OECD: The fight against tax avoidance in the digital economy

Updated: June 25, 2020 | 2 minute read

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Introduction

One of the prime aims of the OECD is the fight against tax avoidance through Base Erosion and Profit Shifting (BEPS) particularly in markets involving the digital economy. The most recent development in the area was the publication of the proposal for public consultation on the allocation of taxing rights and profits in the digital economy.  

OECD proposals for the taxation of the digital economy

In this proposal, it is being proposed that a two-pillar approach should be adopted to address the tax challenges of digitization. 

Pillar One, the Unified Approach, focuses on what tax should be paid and on what portion of profits should be taxed in each jurisdiction where the taxpayer has a presence. The aim of this approach is that multinational entities (MNEs) conducting business in jurisdictions where they do not have a physical presence can be taxed in such jurisdictions. 

Pillar Two, referred to as the Global Anti-Base Erosion, calls for the development of a coordinated set of rules to address ongoing risks from structures that allow MNEs to shift profits to low or no-tax jurisdictions. Under this approach, the OECD is proposing a minimum level of taxation which would apply to MNEs.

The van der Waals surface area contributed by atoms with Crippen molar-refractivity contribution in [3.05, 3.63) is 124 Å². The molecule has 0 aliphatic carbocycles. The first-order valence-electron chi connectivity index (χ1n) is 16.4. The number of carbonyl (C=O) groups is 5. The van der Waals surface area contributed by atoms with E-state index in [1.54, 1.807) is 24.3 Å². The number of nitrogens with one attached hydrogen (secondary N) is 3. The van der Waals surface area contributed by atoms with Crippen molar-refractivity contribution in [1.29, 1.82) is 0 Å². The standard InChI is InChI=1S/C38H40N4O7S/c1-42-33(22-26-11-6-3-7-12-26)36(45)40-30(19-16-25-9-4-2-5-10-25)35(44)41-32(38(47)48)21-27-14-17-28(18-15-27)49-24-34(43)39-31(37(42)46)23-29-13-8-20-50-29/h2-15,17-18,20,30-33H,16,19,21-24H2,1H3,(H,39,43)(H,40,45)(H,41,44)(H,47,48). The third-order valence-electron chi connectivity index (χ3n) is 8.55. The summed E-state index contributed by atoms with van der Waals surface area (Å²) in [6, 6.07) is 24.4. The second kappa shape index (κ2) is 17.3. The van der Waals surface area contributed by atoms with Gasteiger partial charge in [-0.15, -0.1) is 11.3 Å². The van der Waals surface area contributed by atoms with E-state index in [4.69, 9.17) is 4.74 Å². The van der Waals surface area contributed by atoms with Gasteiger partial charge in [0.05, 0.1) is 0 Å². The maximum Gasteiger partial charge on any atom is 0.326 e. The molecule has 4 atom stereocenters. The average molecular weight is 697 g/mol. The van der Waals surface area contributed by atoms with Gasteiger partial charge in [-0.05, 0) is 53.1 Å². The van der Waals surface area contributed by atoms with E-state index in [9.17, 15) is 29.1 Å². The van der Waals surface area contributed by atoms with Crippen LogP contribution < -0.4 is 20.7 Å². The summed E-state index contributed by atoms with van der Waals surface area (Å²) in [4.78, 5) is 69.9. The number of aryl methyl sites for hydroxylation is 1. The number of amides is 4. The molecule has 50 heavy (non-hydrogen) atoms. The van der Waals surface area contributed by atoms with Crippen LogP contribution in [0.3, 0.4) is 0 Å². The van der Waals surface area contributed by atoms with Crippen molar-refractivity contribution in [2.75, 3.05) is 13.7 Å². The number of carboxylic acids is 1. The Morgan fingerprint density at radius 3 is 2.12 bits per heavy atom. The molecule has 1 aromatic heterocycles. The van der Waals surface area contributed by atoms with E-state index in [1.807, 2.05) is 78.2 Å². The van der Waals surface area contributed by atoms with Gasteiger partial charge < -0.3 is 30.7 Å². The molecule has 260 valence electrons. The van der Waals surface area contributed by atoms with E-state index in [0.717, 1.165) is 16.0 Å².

An economic analysis is being undertaken to assess how these two pillars will be effecting global tax revenue. From preliminary analysis, it results that Pillar One reform would bring a small revenue gain to most jurisdictions since it aims to reallocate some taxing rights to market jurisdictions irrespective of the physical presence of the companies. 

On the other hand, pillar two reform could raise a significant amount of additional tax revenues since, by reducing the difference in tax rates, MNEs will not have any reason to shift the profits from one jurisdiction to another.

These proposals are not expected to have a major effect on the cost of investment in the industry since the reforms target companies with high levels of profitability and low effective tax rates. However, these reforms will definitely have an impact on the decision where investment should be located since the corporate tax will no longer be a determining factor in such decision processes. 

The OECD is urging its member countries to reach a  consensus on the implementation of the proposed measures as these will result in harmonization amongst countries and will reduce uncertainty for companies. 

 

Written By
Stephanie Bianco
Manager, Tax Advisory Services
Profile: Stephanie is a Certified Public Accountant and is a member of the Malta Institute of Accountants. Stephanie is involved in direct and indirect taxation advisory matters and also assists clients in the restructuring of their business as well as in succession planning.

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